Today, an innocent woman was outed in the Sunday World – all because one of her three part-time jobs is as a sex worker. This comes a day after Kalika Gold announced her and Ruth Jacobs’ joint project to bring the Merseyside model of declaring all crimes against sex workers as hate crimes and collaborate with sex worker organisations to get information about violent criminals.
I’ve been asked to help with this, and I can’t help thinking of these two things together. Yesterday a YouTube video dubbed the woman “Scary Poppins” (her other jobs are as a nanny and a cleaner).
Outing is used as a weapon against sex workers by the media and by abolitionists; but it is only effective as a weapon because of the stigma attached to sex work. This stigma does not seem to affect any other type of work. As I commented on the YouTube thread, why wasn’t this person outed for being a nanny? Or for being a cleaner? It’s because we hate sex workers, we despise them; but we don’t hate any other workers.
If it had been a gay or a transgendered person being outed, everyone would think it was sickening (the Daily Mail actually did out a trans person once, I recall complaining about it). But if it’s a sex worker, nobody seems to care. It’s not recognised as hate or phobia. (I believe the term for this would be whorephobia, but I’m not sure).
So, how is this connected to the Merseyside model? I believe that if Ruth and Kalika succeed, and crimes against sex workers are hate crimes, then the stigma will begin to disappear. Once they’re protected, it will be easier to push for sex workers to enjoy the same employment anti-discrimination laws that ethnic minorities and LGBTQ people already have. And that will mean that outing will no longer be an effective weapon. Because if people won’t stigmatise you for it, and employers find it harder to discriminate against you for it, then you have much less to lose by being outed.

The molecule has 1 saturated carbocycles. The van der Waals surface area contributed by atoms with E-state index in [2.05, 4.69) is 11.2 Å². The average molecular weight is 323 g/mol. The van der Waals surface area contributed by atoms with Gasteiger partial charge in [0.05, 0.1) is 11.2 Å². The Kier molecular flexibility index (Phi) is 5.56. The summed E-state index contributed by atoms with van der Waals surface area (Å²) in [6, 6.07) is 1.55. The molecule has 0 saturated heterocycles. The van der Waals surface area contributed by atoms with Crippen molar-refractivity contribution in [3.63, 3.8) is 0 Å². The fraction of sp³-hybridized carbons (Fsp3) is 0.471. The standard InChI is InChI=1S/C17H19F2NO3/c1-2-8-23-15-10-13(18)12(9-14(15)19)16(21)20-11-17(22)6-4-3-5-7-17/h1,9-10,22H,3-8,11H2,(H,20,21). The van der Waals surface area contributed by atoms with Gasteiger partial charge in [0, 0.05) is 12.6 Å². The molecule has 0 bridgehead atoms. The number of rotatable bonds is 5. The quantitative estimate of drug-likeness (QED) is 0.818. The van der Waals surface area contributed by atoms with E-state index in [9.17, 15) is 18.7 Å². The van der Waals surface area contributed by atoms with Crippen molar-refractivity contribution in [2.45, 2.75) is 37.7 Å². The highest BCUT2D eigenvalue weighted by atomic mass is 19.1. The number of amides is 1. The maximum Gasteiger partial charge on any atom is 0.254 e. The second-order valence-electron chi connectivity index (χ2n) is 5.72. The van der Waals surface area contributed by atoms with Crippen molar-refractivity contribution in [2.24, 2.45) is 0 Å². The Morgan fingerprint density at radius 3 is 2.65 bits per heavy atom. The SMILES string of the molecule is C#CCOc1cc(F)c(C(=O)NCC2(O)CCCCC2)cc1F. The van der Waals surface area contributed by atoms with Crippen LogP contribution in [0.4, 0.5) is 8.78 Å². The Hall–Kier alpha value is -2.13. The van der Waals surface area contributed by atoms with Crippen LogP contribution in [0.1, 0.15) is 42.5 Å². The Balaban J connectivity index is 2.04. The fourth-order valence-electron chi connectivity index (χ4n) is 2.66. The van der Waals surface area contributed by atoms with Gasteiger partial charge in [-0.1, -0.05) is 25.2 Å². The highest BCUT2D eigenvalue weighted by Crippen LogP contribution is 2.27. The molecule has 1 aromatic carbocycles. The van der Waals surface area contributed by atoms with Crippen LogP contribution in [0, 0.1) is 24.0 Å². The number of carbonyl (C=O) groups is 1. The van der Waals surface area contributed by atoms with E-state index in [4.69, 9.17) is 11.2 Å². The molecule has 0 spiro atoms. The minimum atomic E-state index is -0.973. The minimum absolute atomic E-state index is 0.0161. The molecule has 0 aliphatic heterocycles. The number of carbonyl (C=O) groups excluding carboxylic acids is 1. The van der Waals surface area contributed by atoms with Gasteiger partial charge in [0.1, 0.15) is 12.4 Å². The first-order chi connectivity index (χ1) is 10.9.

What Eamonn Dillon (the journalist who outed this person) did was fuelled by hate. The fact that he (reportedly) has received an award from the Irish organisation Ruhama (which is against sex work) only makes his attack even more suspicious. The fact that one sex worker exists in Ireland is not news, and by that logic they’d have to do a news story on every sex worker in Ireland. By outing her, they are only making it far more difficult for her to exit the sex industry, because emplloyers may discriminate her and not employ her. Even continuing to work as a nanny might be difficult for her if her employers are bigoted or want their children to grow up despising sex workers. (She could of course promise not to tell their children about her other job, but most bigoted people are not reasonable anyway.)
This is why I hope for the success of the Merseyside model – because not only will serial rapists be caught, and not only will sex workers be safer, it also opens the door for them to finally receive the same protection as other marginalized groups, and ultimately breaks the power of the press to use outing against the sex worker community.
One thought on “The Sunday World’s outing of a sex worker and how the Merseyside model can stop this”
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